Why Trinity Maizie?
Short version: scale requirements
Long version: I’d stopped playing at 16, then been reunited with my recorders in a house move aged 30, but it took me a year or three to go from having them to going to SRP to getting a teacher. That teacher was a baroque specialist, and we both agreed on a curriculum of “let’s play this, that and the other, and head towards an exam at some point”. Trinity was his preference for a couple of reasons, and I had no objection.
First reason, he did actually work with Trinity Juniors, and had advised on at least one previous Trinity exam syllabus (though I’m not sure that biased him towards them – he was pretty scathing about their administrative abilities, but I think it was a case of better the devil you know!)
Second reason, I was an adult and the scale learning could be put on me, but from his teaching of school pupils – who could not be trusted to do their scale learning without encouragement, and many of whom had a half hour lesson. For higher grades with AB, that meant spending more than half of a lesson on scales which was no fun for anybody…so the Trinity fewer scales or scale alternative was something he was a fan of.
Third reason, I think the supporting tests options were something he liked, i.e. you could choose what suited your strengths and no having to sing!
By ludicrously happy coincidence, I had been in an Oxfam bookshop a couple of months prior to lessons starting, where someone had clearly given in the Trinity G1-5 materials – I spent £24 and came out with so much good stuff. At the end of my second lesson, he said ‘OK, your choice, 5 or 6?’ and I went for G5 because the previous exam I had taken had been G4 in 1990 (also Trinity!) So we tootled our way through much of the G5 material before taking the exam once I’d played lots and decided what pieces I liked. But not just the exam pieces, e.g. if the exam piece was a movement from a sonata, I’d be attempting all of it. Or if the exam piece was in a book of many pieces, we’d find a piece or two or three from the same book to have a go at. Also, the way the lists were arranged then, you could do G5 as an entirely baroque programme, which really suited us both!! Subsequently did G6 and G7 in the same way before he retired.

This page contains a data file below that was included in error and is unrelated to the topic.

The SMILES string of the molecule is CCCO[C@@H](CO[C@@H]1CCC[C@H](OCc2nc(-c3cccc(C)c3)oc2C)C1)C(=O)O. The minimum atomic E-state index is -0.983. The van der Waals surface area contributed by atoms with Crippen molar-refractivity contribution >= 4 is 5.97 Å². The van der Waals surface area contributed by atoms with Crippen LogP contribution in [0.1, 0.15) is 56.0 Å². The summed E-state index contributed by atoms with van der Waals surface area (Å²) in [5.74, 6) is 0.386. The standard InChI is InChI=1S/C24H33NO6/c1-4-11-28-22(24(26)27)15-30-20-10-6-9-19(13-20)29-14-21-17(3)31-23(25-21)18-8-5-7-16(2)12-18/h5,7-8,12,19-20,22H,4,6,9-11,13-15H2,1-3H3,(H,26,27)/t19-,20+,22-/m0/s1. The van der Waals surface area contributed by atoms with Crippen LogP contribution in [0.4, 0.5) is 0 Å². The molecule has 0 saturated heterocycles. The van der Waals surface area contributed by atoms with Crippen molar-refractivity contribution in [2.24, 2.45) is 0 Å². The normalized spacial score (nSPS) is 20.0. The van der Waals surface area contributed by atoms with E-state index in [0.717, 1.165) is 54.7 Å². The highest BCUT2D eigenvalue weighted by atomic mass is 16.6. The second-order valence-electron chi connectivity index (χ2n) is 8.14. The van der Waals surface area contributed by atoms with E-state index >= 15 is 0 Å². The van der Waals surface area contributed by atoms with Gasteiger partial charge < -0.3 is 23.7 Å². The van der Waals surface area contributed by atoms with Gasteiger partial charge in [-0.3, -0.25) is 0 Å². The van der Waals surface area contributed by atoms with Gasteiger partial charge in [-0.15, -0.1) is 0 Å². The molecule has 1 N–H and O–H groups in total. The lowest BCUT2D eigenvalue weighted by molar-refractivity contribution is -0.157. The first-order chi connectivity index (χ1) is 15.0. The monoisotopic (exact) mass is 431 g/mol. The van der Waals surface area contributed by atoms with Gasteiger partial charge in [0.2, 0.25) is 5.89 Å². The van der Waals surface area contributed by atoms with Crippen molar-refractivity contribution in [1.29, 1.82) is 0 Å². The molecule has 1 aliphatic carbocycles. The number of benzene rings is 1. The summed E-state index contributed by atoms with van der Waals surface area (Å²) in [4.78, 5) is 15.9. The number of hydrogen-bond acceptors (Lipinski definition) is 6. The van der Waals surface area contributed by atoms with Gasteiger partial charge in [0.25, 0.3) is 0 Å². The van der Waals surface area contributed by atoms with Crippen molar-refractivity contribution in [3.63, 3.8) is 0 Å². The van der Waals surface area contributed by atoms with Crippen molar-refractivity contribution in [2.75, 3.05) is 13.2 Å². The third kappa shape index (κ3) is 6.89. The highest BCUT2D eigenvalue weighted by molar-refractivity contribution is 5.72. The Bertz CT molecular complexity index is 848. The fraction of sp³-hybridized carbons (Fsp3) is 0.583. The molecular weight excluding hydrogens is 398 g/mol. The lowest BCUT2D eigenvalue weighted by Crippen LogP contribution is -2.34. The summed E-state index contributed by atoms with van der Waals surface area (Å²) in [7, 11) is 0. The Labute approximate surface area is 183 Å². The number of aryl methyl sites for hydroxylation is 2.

Got another teacher a couple of years after that, but that didn’t last too long before I had major health problems. Did have another teacher for about six months or so before lockdown, and I just haven’t been brave/motivated/anything enough to get back in touch – but I will see her in early December at the recorder orchestra I’m in, so I might have a chat then.